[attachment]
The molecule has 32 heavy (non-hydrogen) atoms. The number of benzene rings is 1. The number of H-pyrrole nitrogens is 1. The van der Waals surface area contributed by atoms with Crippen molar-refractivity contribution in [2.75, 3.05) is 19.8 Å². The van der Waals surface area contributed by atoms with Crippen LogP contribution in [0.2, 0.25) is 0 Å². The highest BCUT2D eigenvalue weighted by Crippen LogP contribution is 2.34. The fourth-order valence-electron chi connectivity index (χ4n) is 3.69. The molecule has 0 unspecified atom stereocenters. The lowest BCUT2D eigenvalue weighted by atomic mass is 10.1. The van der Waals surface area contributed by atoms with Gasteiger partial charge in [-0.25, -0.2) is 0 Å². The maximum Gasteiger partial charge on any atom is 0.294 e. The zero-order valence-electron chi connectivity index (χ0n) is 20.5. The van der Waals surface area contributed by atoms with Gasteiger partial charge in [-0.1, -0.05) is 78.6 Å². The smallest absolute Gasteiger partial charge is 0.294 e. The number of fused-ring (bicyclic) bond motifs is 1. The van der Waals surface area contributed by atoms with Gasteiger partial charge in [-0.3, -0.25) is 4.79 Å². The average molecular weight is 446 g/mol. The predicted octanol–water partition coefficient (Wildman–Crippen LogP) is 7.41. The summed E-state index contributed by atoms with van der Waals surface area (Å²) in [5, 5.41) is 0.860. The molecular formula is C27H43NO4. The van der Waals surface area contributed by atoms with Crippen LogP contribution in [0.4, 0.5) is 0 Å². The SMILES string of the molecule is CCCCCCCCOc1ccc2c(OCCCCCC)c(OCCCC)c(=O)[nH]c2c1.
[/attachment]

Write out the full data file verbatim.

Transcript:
The molecule has 32 heavy (non-hydrogen) atoms. The number of benzene rings is 1. The number of H-pyrrole nitrogens is 1. The van der Waals surface area contributed by atoms with Crippen molar-refractivity contribution in [2.75, 3.05) is 19.8 Å². The van der Waals surface area contributed by atoms with Crippen LogP contribution in [0.2, 0.25) is 0 Å². The highest BCUT2D eigenvalue weighted by Crippen LogP contribution is 2.34. The fourth-order valence-electron chi connectivity index (χ4n) is 3.69. The molecule has 0 unspecified atom stereocenters. The lowest BCUT2D eigenvalue weighted by atomic mass is 10.1. The van der Waals surface area contributed by atoms with Gasteiger partial charge in [-0.25, -0.2) is 0 Å². The maximum Gasteiger partial charge on any atom is 0.294 e. The zero-order valence-electron chi connectivity index (χ0n) is 20.5. The van der Waals surface area contributed by atoms with Gasteiger partial charge in [-0.1, -0.05) is 78.6 Å². The smallest absolute Gasteiger partial charge is 0.294 e. The number of fused-ring (bicyclic) bond motifs is 1. The van der Waals surface area contributed by atoms with Gasteiger partial charge in [-0.3, -0.25) is 4.79 Å². The average molecular weight is 446 g/mol. The predicted octanol–water partition coefficient (Wildman–Crippen LogP) is 7.41. The summed E-state index contributed by atoms with van der Waals surface area (Å²) in [5, 5.41) is 0.860. The molecular formula is C27H43NO4. The van der Waals surface area contributed by atoms with Crippen LogP contribution in [0.4, 0.5) is 0 Å². The SMILES string of the molecule is CCCCCCCCOc1ccc2c(OCCCCCC)c(OCCCC)c(=O)[nH]c2c1.